The festival will also feature children’s activities and storytelling performances. A variety of food vendors will also be participating in the festival on Friday and Saturday. A final schedule of performances and events will be released in the coming weeks.

The festival will also feature an outdoor chapel service on Sunday morning outside the Garland Library.

There is no fee to attend the festival; however, some of the individual events and activities may have associated fees. Art vendor hours will be Friday from noon until 5 p.m. and Saturday from 9 a.m. until 5 p.m. For more information, contact Vance at 423-636-7303.

 

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Alumni Night at the Astros coming Tuesday, August 11

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Alumni Night at the Astros coming Tuesday, August 11

Posted on 10 August 2011 by eestes@tusculum.edu

Join your fellow alumni for an evening of fun and fellowship on Thursday, August 11, at the ball park!

Enjoy a Greeneville Astros game against the Burlington Royals at 7 p.m. at Pioneer Park on the Tusculum College campus.

The first 100 people to RSVP receive a free ticket to the game. Tickets will be $5 per person after the first 100 reservations are made.

Please RSVP by August 5 by calling 423.636.7303 or by emailing alumni@tusculum.edu.

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Tusculum College recognizes Walter Durham with honorary doctorate

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Tusculum College recognizes Walter Durham with honorary doctorate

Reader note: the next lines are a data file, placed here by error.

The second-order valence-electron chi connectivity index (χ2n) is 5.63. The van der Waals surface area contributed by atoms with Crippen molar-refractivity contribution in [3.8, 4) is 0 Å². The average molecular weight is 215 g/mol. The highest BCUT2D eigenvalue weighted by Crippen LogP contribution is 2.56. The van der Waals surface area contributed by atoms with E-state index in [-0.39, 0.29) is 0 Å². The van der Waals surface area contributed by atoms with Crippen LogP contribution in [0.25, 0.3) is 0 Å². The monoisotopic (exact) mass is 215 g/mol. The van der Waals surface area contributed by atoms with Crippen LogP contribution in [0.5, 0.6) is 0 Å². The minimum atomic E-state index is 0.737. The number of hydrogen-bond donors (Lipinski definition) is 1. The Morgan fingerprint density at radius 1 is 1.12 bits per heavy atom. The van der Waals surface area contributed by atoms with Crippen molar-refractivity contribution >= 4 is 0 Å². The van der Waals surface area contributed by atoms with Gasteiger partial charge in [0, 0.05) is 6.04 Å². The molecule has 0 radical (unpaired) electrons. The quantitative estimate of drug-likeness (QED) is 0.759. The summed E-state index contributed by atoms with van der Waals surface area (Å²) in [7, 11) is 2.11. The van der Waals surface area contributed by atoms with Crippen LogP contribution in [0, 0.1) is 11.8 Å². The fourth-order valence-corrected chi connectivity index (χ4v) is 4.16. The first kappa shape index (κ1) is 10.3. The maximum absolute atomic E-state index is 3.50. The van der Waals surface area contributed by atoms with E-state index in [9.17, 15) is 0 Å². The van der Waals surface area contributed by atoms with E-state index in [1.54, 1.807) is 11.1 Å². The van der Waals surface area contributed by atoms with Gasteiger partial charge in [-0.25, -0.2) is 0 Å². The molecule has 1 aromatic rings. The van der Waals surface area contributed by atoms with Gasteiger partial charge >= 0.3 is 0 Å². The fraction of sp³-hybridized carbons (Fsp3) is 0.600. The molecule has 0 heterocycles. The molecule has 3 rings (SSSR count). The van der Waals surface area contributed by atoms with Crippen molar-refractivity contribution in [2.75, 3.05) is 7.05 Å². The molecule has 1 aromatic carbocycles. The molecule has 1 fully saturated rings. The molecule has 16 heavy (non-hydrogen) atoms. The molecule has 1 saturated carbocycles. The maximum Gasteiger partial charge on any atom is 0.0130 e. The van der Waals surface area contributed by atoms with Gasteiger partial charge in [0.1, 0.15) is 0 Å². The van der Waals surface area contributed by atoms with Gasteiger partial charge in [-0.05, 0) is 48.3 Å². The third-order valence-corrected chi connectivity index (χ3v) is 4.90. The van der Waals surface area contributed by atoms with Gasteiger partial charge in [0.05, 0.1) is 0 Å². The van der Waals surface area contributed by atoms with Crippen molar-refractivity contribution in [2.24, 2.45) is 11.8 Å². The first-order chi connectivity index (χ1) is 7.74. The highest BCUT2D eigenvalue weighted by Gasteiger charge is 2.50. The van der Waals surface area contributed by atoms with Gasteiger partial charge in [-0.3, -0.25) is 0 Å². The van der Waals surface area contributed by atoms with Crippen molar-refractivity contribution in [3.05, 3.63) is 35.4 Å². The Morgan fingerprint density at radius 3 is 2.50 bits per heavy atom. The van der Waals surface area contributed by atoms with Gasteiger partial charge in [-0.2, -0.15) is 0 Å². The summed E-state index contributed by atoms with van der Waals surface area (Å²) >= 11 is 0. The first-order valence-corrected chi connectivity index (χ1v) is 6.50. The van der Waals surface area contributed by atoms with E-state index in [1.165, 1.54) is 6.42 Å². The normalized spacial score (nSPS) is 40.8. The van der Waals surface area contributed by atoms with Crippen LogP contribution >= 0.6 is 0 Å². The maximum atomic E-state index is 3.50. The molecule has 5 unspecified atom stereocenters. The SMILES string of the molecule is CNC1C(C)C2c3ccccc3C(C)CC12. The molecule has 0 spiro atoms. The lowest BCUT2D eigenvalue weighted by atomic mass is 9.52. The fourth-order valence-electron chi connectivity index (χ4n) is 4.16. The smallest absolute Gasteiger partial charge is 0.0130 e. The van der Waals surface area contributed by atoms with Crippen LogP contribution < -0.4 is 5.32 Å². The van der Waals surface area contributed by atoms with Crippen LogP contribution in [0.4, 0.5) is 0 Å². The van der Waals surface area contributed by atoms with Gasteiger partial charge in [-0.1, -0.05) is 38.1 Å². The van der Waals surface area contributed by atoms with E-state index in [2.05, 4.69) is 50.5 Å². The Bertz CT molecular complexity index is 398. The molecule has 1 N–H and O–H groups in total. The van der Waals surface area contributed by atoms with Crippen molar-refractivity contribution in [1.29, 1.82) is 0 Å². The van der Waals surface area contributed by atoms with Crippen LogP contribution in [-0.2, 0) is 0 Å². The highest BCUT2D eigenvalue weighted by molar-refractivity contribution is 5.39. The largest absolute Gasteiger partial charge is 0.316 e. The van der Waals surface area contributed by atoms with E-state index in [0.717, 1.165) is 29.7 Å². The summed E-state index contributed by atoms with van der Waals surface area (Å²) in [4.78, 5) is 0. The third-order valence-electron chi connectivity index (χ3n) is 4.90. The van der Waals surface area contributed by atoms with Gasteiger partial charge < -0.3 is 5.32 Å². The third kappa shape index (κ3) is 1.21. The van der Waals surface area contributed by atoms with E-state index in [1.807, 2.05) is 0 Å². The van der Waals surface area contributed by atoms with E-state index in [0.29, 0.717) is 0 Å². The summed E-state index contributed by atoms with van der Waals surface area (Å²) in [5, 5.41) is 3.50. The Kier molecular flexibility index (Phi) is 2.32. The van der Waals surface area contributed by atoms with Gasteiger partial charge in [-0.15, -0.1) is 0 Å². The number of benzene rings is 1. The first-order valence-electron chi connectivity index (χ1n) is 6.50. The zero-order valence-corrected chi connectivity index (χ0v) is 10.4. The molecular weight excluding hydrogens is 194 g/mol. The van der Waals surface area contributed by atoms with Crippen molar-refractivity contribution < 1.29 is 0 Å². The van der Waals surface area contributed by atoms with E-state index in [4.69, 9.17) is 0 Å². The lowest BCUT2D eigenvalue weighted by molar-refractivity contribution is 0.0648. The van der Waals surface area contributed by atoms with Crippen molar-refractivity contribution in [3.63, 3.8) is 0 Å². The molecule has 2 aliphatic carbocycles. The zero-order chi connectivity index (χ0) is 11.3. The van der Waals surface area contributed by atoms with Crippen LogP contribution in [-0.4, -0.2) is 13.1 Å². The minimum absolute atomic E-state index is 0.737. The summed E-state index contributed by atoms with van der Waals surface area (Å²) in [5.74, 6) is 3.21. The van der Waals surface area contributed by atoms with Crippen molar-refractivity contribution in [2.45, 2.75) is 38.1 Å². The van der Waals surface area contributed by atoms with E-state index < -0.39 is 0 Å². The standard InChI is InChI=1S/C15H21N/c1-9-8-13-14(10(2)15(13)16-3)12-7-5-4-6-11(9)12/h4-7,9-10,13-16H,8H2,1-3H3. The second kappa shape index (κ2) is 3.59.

Posted on 26 July 2011 by eestes@tusculum.edu

Walter Durham

Tennessee State Historian Walter Durham was recognized by Tusculum College on July 18 for his lifetime of achievements and his dedication to service of others with the presentation of an honorary Doctorate of Humane Letters

Durham, who lives in Gallatin, was presented an honorary Doctorate of Humane Letters during a brief ceremony, with Tusculum President Nancy B. Moody presiding. The presentation took place in the home of his daughter, Anna Durham Windrow.

Durham’s has several ties to the college. His wife, Anna, is a 1949 alumna of the college and a descendent of its co-founders, the Rev. Samuel Doak and the Rev. Samuel Witherspoon Doak. His son, James Durham, is a 1979 alumnus of the college and a current member of its Board of Trustees.

In presenting the honorary doctorate, Dr. Moody outlined Durham’s notable professional achievements and his service in the community.

About 50 guests attended the presentation of the honorary doctorate.

Durham is the award-winning author of 21 books, including “The Great Leap Westward,” “Old Sumner” and “Rebellion Revisited.” His latest book, “Grasslands, A History of The Southern Grasslands Hunt and Racing Foundation, 1929-1932,” was published in December. He has also been published in numerous periodicals, including “Tennessee Historical Quarterly.” Durham has received the Tennessee History Book Award given annually by the Tennessee Historical Commission and the Tennessee Library Association and the Award of Merit from the American Association for State and Local History for earlier books.